Swiss show that concerns about potency of HIV therapy in context of non-subtype B infections are unfounded

Michael Carter
Published: 25 October 2011

Patients infected with non-B HIV subtypes have virological outcomes which are at least as good – if not better – than those seen in patients with subtype B infection, Swiss investigators report in the online edition of Clinical Infectious Diseases.

Some research has suggested that patients with non-B subtypes fare less well on HIV therapy. However, there was concern that such studies did not take into account host factors, such as race and cultural issues. It is therefore important that white Swiss patients infected with non-B HIV subtypes were eligible for inclusion in the Swiss study.

“In the past decade, a debate has arisen as to whether antiretroviral compounds are less active against non-B infections, because most antiretroviral drugs were designed to be used against subtype B infections,” write the authors. “Our findings indicate that these concerns are unwarranted.”

There are several distinct HIV subtypes as well as several recombinant forms of the virus. Subtype B predominates in Europe and North America and clinical trials leading to the approval of most antiretroviral drugs involved patients with subtype B.

Only 10% of global HIV infections are caused by subtype B. Studies performed in areas where non-subtype B infections predominate have yielded promising results about the effectiveness of antiretroviral therapy. However, these results cannot be generalised to western countries.

Therefore, investigators from the Swiss HIV Cohort Study examined the virological response to HIV therapy among white patients, comparing outcomes in individuals with subtype B and non-subtype B infections.

“HIV subtype and ethnicity are strongly correlated and ethnicity is potentially associated with treatment response and a different natural history of HIV,” comment the investigators. “This study allows the exclusion of potential bias due to different host genetic backgrounds.”

Data obtained between 1996 and early 2011 were included in the investigators’ analysis.

A total of 4729 patients (90%) had subtype B infection and 539 individuals (10%) were infected with non-subtype B virus. The most common non-B subtypes were AG (24%), A (23%), C (18%) and AE (13%). Baseline CD4 cell count and viral load were broadly comparable between the patients with subtype B and non-subtype B infections.

The incidence of virological failure (a rebound in viral load to above 1000 copies/ml after previous suppression below 400 copies/ml) was higher in patients with subtype B than among those with non-subtype B infections. Overall, the incidence was 4.3 failures per 100 person years for individuals with subtype B infections compared to 1.8 failures per 100 person years for those with non-subtype B infections.

Patients with non-subtype B infections were similarly less likely to experience virological failure when analysis was restricted to treatment-naïve individuals who started therapy after 1999, with failure defined as rebound in viral load from below 50 copies/ml to above 500 copies/ml (1.4 per 100 person years vs. 2.6 per 100 person years).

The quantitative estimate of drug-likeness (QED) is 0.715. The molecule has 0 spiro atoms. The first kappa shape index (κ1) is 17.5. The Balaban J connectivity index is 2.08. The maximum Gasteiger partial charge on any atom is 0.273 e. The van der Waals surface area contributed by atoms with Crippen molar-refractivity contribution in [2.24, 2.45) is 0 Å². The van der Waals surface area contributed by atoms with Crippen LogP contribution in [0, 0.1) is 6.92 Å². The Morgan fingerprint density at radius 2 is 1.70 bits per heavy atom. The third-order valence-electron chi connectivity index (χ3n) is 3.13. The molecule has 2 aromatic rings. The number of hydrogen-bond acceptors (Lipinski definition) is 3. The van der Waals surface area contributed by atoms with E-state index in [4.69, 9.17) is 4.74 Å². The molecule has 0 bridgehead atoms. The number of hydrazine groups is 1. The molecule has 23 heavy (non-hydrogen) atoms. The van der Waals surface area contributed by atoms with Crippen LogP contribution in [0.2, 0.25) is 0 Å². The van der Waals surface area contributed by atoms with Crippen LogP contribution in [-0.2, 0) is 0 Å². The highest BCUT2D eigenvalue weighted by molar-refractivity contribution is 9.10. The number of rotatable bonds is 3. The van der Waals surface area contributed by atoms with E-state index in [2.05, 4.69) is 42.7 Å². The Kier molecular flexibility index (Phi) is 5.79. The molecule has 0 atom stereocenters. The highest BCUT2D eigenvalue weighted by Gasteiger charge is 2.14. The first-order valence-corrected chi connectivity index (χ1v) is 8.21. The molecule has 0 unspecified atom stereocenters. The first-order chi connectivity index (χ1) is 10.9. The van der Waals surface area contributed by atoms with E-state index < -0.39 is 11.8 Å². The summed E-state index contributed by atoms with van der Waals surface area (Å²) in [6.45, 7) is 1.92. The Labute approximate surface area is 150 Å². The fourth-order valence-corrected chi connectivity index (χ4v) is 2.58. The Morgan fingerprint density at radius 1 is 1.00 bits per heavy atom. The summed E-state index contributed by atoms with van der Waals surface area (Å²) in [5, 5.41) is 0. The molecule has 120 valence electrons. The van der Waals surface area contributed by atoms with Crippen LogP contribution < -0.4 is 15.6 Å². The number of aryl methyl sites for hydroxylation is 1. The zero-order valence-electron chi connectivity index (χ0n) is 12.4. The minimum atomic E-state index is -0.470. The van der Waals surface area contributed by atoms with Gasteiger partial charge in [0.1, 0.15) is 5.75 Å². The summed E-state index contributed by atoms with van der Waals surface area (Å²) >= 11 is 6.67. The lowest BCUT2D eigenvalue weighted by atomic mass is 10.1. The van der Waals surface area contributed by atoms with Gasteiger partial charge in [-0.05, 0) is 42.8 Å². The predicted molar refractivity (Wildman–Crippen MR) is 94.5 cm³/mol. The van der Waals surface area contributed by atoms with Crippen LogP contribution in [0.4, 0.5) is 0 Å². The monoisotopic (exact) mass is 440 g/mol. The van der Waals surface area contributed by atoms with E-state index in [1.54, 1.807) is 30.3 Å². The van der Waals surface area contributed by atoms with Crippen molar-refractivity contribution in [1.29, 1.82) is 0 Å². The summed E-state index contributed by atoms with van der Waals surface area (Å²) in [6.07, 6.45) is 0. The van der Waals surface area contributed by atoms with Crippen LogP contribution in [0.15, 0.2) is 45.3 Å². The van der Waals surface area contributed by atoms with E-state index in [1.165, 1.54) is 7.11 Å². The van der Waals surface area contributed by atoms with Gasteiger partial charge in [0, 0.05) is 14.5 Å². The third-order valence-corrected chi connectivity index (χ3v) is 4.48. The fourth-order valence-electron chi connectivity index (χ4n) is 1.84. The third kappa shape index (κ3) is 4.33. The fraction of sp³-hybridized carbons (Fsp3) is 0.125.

An especially low risk of virological failure was associated with subtype CRF02_AG  (HR = 0.54; 95% CI, 0.29-0.98) and subtype AG (HR = 0.39; 95% CI, 0.19-0.79).

The association between non-subtype B infections and a reduced risk of virological failure remained robust after controlling for age, sex, HIV transmission category, type of HIV therapy, as well as baseline CD4 cell count and viral load. This was the case for both definitions of virological failure (p = 0.009 and p = 0.041 respectively).

Reported adherence levels were similar for patients with subtype B and non-subtype B infections. Sensitivity analyses that took into account factors such as treatment interruption, mode of transmission, and baseline resistance did not have a significant impact on the investigators’ findings.

“Previous concerns that antiretroviral treatment response might be hampered by development and testing of antiretroviral compounds in resource-rich countries with high subtype B prevalence are no longer tenable, and concerns that non-B infections are less susceptible to cART [combination antiretroviral therapy] are unwarranted,” conclude the investigators. “In fact, patients infected with particular non-B subtypes had lower virological failure rates than patients with subtype B infections in Switzerland.”

This news report is also available in Portuguese.


Scherrer AU et al. Improved virological outcome in white patients infected with HIV-1 non-B subtypes compared with subtype B. Clin Infect Dis, doi: 10.1093/cid/cir669, 2011 (click here for the free abstract).

Community Consensus Statement on Access to HIV Treatment and its Use for Prevention

Together, we can make it happen

We can end HIV soon if people have equal access to HIV drugs as treatment and as PrEP, and have free choice over whether to take them.

Launched today, the Community Consensus Statement is a basic set of principles aimed at making sure that happens.

The Community Consensus Statement is a joint initiative of AVAC, EATG, MSMGF, GNP+, HIV i-Base, the International HIV/AIDS Alliance, ITPC and NAM/aidsmap

This content was checked for accuracy at the time it was written. It may have been superseded by more recent developments. NAM recommends checking whether this is the most current information when making decisions that may affect your health.

NAM’s information is intended to support, rather than replace, consultation with a healthcare professional. Talk to your doctor or another member of your healthcare team for advice tailored to your situation.